From a facility manager’s perspective, the smart building concept is especially appealing in labour-tight countries like Japan, Korea and Singapore, because it shows the way to reduce inefficiency through the use of technology. It could lead to a paradigm shift in the way building services are delivered, from scheduled maintenance to more efficient and targeted just-in-time servicing.
For example, instead of checking all light bulbs in a building every three months, we can have services that prompt the facility manager to take action only as and when they need to be changed. This may even lead to new ways of optimizing usage. Instead of always replacing bulbs that are often used, they could be swapped with those that are used less so that the usage is evened up.
Different organizations will have different strategies for dealing with operational challenges. But having access to this data and information enables us to choose the best way to move forward as a region.
Besides creating operational solutions, what are the other possible uses of smart building data that can be directly beneficial to end users?
Other than achieving greater operational efficiencies in facilities management, smart building capabilities also enable us to introduce new types of services to end-users. For example, with smart cameras in the canteen, we are able to detect if it is crowded. It is then possible to offer a service to tenants allowing them to check, in real time, the queues at the canteen, so that they can decide whether to go there for lunch now or wait until later.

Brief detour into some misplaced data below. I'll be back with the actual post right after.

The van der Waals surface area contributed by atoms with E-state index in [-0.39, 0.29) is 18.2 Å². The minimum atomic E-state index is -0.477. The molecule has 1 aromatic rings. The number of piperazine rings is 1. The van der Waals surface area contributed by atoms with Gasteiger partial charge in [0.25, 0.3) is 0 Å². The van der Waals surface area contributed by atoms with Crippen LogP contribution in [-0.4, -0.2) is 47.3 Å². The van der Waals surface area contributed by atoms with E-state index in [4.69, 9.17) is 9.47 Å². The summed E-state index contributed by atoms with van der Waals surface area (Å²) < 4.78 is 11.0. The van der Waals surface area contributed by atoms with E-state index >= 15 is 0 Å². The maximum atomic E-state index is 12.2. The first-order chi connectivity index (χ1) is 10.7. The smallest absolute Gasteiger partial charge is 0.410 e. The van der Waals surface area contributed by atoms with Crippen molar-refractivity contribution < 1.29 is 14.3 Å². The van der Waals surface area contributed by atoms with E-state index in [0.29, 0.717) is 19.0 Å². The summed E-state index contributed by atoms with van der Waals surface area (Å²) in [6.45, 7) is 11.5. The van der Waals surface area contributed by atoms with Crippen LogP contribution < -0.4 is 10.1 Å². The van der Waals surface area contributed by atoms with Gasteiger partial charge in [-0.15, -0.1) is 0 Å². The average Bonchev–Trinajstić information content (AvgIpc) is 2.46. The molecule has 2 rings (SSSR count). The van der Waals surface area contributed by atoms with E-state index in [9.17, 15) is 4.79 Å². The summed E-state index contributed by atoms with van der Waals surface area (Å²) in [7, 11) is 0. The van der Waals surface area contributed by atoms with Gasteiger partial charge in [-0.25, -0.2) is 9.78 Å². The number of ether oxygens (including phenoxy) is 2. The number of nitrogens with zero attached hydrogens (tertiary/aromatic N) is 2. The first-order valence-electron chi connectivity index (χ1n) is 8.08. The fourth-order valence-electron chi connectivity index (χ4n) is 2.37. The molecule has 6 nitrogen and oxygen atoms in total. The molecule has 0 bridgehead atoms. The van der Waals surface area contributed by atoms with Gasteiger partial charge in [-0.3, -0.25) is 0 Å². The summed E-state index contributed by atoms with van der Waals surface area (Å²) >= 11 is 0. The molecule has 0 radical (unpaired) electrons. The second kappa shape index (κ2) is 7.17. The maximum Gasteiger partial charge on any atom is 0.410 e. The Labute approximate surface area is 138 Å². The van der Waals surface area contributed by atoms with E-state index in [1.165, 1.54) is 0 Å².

We can also have cameras looking at outdoor parking spaces, so that it is possible for us to allow visitors to check before coming to this location, if there is going to be a parking space.
How does that work?
It is possible through providing analytics and allowing the data that is generated into the data collection layer. In the case of the parking space service, the data is collected in the cloud, and thus users are able to obtain this data anywhere. In fact, if we collect enough data overtime, we can have a visualization of historical trends, – for example at what time of the day the car park is crowded and on which day of the week.
Other examples of potential smart building applications through using the data collected include capturing footfall traffic to negotiate rental adjustment with tenants or identifying the best location to set up a new billboard. The Smart Building way of thinking gives us a more informed way to make these decisions.
What do you have to say about the future of smart buildings and how we should approach them?
Primarily, smart building solutions are driven by the need to improve efficiency and reduce cost. But there are also other opportunities out there that are yet to be explored.
As we embark on the Smart Building journey, we are reaching out to innovation teams to conduct trials and proof of concepts. When discussing Smart Buildings, the focus is not on delivering ready-made solutions. Rather, it is about thinking in a certain way in order to design smart buildings, smart cities and even smart nations.